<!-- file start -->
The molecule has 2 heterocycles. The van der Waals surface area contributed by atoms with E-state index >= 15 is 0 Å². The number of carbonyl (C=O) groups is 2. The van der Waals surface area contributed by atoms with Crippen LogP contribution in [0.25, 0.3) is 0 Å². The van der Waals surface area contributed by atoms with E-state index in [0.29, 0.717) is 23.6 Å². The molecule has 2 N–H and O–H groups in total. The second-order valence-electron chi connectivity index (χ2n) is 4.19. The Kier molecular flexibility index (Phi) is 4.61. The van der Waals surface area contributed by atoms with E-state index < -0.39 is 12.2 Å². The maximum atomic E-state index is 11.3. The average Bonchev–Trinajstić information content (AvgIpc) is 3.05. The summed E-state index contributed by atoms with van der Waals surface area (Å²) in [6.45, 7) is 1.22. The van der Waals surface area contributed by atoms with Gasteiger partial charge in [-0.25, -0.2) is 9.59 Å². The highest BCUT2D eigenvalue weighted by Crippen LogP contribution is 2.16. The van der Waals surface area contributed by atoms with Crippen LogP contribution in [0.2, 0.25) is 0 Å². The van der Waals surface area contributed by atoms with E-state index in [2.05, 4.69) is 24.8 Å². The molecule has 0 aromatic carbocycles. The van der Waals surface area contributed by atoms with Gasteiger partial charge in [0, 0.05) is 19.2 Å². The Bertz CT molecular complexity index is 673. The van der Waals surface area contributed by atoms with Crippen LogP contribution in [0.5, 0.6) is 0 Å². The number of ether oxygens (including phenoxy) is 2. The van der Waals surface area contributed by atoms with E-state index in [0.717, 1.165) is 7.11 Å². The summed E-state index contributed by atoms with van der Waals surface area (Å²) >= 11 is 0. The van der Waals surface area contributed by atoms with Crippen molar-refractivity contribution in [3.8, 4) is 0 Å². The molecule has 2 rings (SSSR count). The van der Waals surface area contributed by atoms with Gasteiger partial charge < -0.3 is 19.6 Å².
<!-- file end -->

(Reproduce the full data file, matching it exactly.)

The molecule has 2 heterocycles. The van der Waals surface area contributed by atoms with E-state index >= 15 is 0 Å². The number of carbonyl (C=O) groups is 2. The van der Waals surface area contributed by atoms with Crippen LogP contribution in [0.25, 0.3) is 0 Å². The van der Waals surface area contributed by atoms with E-state index in [0.29, 0.717) is 23.6 Å². The molecule has 2 N–H and O–H groups in total. The second-order valence-electron chi connectivity index (χ2n) is 4.19. The Kier molecular flexibility index (Phi) is 4.61. The van der Waals surface area contributed by atoms with E-state index < -0.39 is 12.2 Å². The maximum atomic E-state index is 11.3. The average Bonchev–Trinajstić information content (AvgIpc) is 3.05. The summed E-state index contributed by atoms with van der Waals surface area (Å²) in [6.45, 7) is 1.22. The van der Waals surface area contributed by atoms with Gasteiger partial charge in [-0.25, -0.2) is 9.59 Å². The highest BCUT2D eigenvalue weighted by Crippen LogP contribution is 2.16. The van der Waals surface area contributed by atoms with Crippen LogP contribution in [0.2, 0.25) is 0 Å². The van der Waals surface area contributed by atoms with E-state index in [2.05, 4.69) is 24.8 Å². The molecule has 0 aromatic carbocycles. The van der Waals surface area contributed by atoms with Gasteiger partial charge in [0, 0.05) is 19.2 Å². The Bertz CT molecular complexity index is 673. The van der Waals surface area contributed by atoms with Crippen LogP contribution in [0.5, 0.6) is 0 Å². The number of ether oxygens (including phenoxy) is 2. The van der Waals surface area contributed by atoms with E-state index in [0.717, 1.165) is 7.11 Å². The summed E-state index contributed by atoms with van der Waals surface area (Å²) >= 11 is 0. The van der Waals surface area contributed by atoms with Crippen molar-refractivity contribution in [3.8, 4) is 0 Å². The molecule has 2 rings (SSSR count). The van der Waals surface area contributed by atoms with Gasteiger partial charge < -0.3 is 19.6 Å².